Info@NationalCyberSecurity
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Can this TikTok hack make your cheap cooler as good as a YETI? | #hacking | #cybersecurity | #infosec | #comptia | #pentest | #hacker


CLEVELAND, Ohio — Summertime is party time. And when it gets hot outside many Northeast Ohioans are trying to solve the same problem. How do I keep my beer cold without shelling out hundreds of dollars for a premium cooler?

The answer, if you watch enough TikTok and YouTube videos, is a power drill, a can of spray foam and a little bit of caulking. You can insulate your old Coleman cooler and make it just as good as a YETI.

Or can you? I sure as heck couldn’t.

I put this life hack to the test and ran an experiment to see if this was true. And at least for me, it wasn’t worth the time or cost.

So, here’s the idea. Expensive coolers, made by brands like YETI or RTIC, have become much more popular over the last few years. So much so that if you walk through a Walmart or a Sierra Trading Post (the TJ Maxx of outdoor stuff), the usual suspects like Coleman and Igloo now make coolers that look just like the more expensive counterparts.

I don’t own a YETI, because I’m admittedly too cheap to buy one. But they are essentially overbuilt super coolers. They have thick walls with 2 to 3 inches of polyurethane foam. The lid and body of the cooler interlock with each other to keep cold air sealed inside.

The coolers we all grew up with, like the Coleman I’m picking on today, have thinner walls with less insulation. And many of them have no insulation in their lids.

Here’s the hypothesis: You buy a can or two of insulating spray foam. You drill holes in the cooler’s walls and lid, fill them with foam, and now your cheap cooler has more insulation.

It’s a sound theory. Perfect for a science experiment.

How to modify your inexpensive cooler

The test subject was a 48-quart Coleman cooler I had in my garage. A similar cooler is $40 on Coleman’s website — well below the $325 you might pay for a Yeti that size. I got mine for free off someone’s tree lawn. Sure enough, the lid was hollow.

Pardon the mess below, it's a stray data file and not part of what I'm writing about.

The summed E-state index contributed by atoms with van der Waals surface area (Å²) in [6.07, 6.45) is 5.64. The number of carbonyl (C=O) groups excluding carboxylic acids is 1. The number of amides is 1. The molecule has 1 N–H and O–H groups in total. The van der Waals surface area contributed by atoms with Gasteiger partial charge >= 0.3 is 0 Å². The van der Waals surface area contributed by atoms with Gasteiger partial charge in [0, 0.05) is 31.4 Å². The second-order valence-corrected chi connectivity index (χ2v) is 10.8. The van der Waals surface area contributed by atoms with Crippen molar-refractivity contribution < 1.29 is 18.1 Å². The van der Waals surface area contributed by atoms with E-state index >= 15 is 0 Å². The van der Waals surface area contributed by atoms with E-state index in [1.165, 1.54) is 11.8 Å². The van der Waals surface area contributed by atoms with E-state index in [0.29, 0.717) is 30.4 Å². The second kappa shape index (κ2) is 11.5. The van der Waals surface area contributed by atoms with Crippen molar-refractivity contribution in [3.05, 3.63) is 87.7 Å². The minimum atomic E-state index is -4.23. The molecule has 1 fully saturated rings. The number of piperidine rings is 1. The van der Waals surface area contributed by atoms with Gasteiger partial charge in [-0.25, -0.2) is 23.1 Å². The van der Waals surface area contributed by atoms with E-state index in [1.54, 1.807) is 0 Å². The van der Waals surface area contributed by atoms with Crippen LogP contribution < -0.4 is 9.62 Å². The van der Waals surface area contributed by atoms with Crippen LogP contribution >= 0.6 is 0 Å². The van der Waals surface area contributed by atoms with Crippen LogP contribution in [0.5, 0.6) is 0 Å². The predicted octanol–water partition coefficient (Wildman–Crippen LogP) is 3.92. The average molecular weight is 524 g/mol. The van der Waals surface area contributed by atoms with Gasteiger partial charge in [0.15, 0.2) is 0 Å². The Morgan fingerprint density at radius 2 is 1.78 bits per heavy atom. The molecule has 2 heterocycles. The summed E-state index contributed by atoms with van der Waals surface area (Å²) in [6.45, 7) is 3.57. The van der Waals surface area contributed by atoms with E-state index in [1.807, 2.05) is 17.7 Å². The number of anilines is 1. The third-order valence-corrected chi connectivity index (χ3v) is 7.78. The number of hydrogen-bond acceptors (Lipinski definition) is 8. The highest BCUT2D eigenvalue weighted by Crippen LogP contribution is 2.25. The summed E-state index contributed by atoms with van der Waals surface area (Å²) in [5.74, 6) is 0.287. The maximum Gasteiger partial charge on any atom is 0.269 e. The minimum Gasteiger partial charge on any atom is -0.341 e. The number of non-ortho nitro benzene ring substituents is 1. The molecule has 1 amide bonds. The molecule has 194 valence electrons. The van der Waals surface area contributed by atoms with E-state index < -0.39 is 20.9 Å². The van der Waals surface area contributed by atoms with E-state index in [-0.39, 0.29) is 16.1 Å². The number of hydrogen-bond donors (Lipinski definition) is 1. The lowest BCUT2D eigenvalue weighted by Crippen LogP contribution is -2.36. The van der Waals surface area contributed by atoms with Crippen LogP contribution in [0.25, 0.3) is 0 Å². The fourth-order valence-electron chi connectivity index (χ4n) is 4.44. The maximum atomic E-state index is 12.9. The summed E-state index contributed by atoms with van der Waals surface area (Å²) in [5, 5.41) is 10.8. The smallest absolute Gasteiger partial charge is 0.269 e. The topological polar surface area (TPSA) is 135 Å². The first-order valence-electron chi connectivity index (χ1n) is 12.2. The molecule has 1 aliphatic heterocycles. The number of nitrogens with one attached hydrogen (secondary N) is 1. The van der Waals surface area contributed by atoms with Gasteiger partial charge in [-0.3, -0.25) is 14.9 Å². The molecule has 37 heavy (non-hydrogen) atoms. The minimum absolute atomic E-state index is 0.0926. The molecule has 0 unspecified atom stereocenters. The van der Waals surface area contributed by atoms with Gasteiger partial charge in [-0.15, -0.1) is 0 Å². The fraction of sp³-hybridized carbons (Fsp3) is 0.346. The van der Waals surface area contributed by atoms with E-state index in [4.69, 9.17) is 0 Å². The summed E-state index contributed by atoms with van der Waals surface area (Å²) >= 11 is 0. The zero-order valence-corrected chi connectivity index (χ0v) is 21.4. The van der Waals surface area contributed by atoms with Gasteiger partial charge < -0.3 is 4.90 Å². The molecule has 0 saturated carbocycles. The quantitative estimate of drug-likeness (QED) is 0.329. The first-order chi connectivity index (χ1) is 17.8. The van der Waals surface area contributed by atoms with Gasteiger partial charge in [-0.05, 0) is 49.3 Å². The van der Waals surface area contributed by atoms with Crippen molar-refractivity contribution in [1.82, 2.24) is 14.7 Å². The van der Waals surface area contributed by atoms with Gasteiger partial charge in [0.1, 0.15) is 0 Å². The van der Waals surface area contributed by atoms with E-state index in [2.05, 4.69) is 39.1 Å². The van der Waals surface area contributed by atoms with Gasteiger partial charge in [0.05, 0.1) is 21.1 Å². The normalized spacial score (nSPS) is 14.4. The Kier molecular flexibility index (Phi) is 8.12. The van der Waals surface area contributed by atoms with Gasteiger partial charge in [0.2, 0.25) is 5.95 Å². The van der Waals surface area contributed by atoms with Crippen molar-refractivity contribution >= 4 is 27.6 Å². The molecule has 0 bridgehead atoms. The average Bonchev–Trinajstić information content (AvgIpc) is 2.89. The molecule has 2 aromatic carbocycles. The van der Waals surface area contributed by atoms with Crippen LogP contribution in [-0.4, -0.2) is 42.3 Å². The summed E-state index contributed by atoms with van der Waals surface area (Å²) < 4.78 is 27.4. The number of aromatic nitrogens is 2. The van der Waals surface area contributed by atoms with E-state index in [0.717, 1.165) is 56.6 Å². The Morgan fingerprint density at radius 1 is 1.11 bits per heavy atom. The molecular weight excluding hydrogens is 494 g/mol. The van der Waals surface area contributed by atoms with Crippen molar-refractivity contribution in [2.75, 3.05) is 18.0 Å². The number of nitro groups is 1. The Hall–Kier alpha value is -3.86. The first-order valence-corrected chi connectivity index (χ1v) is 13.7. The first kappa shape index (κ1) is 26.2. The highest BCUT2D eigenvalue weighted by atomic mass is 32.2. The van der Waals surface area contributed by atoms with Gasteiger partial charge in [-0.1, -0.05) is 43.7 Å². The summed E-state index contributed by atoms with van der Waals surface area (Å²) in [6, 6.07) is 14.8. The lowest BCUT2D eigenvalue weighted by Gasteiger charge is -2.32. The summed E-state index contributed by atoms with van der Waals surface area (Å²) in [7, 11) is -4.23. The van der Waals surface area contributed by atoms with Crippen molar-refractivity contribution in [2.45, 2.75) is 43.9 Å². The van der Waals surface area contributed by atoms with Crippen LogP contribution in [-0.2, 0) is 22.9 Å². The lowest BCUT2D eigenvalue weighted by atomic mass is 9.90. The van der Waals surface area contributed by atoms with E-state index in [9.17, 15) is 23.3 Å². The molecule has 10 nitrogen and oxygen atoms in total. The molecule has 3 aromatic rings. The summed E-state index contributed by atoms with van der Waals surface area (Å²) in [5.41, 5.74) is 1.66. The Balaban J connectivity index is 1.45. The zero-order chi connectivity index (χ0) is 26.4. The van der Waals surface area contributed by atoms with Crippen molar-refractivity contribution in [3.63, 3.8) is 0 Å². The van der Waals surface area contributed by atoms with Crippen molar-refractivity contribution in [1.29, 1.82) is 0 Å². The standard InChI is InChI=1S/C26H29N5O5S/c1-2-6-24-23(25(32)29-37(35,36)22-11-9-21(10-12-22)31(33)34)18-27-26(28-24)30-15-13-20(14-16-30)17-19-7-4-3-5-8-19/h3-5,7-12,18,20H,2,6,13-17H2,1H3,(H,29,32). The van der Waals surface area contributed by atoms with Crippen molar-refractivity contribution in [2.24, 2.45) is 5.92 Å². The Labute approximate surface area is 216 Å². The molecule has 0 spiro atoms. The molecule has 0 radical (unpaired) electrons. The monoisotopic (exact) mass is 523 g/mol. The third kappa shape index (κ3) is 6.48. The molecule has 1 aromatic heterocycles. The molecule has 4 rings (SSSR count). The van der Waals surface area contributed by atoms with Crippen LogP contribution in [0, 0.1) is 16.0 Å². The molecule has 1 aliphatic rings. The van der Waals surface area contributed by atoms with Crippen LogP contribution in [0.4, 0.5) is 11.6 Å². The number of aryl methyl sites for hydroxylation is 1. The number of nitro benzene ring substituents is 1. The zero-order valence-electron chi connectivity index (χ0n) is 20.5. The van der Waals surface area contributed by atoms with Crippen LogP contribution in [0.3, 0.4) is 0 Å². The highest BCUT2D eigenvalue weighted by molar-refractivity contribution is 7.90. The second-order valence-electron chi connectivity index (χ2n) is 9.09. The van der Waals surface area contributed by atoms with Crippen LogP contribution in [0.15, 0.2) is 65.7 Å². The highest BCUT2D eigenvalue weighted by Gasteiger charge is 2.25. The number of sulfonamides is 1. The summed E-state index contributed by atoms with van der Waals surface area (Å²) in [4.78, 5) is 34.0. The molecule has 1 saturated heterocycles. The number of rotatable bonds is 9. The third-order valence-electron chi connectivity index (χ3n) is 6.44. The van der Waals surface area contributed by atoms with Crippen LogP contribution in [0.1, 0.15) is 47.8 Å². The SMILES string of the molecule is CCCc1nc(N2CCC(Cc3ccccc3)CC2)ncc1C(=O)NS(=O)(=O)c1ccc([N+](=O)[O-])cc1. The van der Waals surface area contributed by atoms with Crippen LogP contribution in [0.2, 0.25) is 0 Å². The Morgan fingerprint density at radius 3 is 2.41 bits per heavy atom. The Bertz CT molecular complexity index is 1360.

I removed the hinges and took the lid off the cooler’s base. Then I used a quarter-inch drill bit and made 12 holes.

Filling these holes was tricky. But I ended up spraying about a one and a half cans of Great Stuff. It sure did expand, eventually spilling out of each hole.

Then I drilled holes into the top of the cooler’s walls, with the intention of filling them with foam. Turns out, they aren’t hollow.

The foam expanded and I heard a cracking sound, likely the Great Stuff breaking apart the already installed insulation. No serious damage was done, but the cooler does have a bulge now.

A reporter fills his cooler lid with Great Stuff in an attempt to make it better.

Following the instructions found online, I came back 24 hours later and chipped off the extra foam that expanded through the holes.

You don’t want to let water inside the cooler’s body, so you need to reseal the holes you drilled. I used an adhesive caulk meant for kitchens and bathrooms. Hot glue might be an easier alternative.

This took a few days, but only about two hours of actual work if you include washing foam and caulking off your hands.

When an 80-plus degree day came on Tuesday, I put the cooler to the test.

The experiment

Ideally, I would have tested the cooler BEFORE I modified it. And then retested it after. The problem my editor Rich Exner and I ran into is that weather is an uncontrollable variable.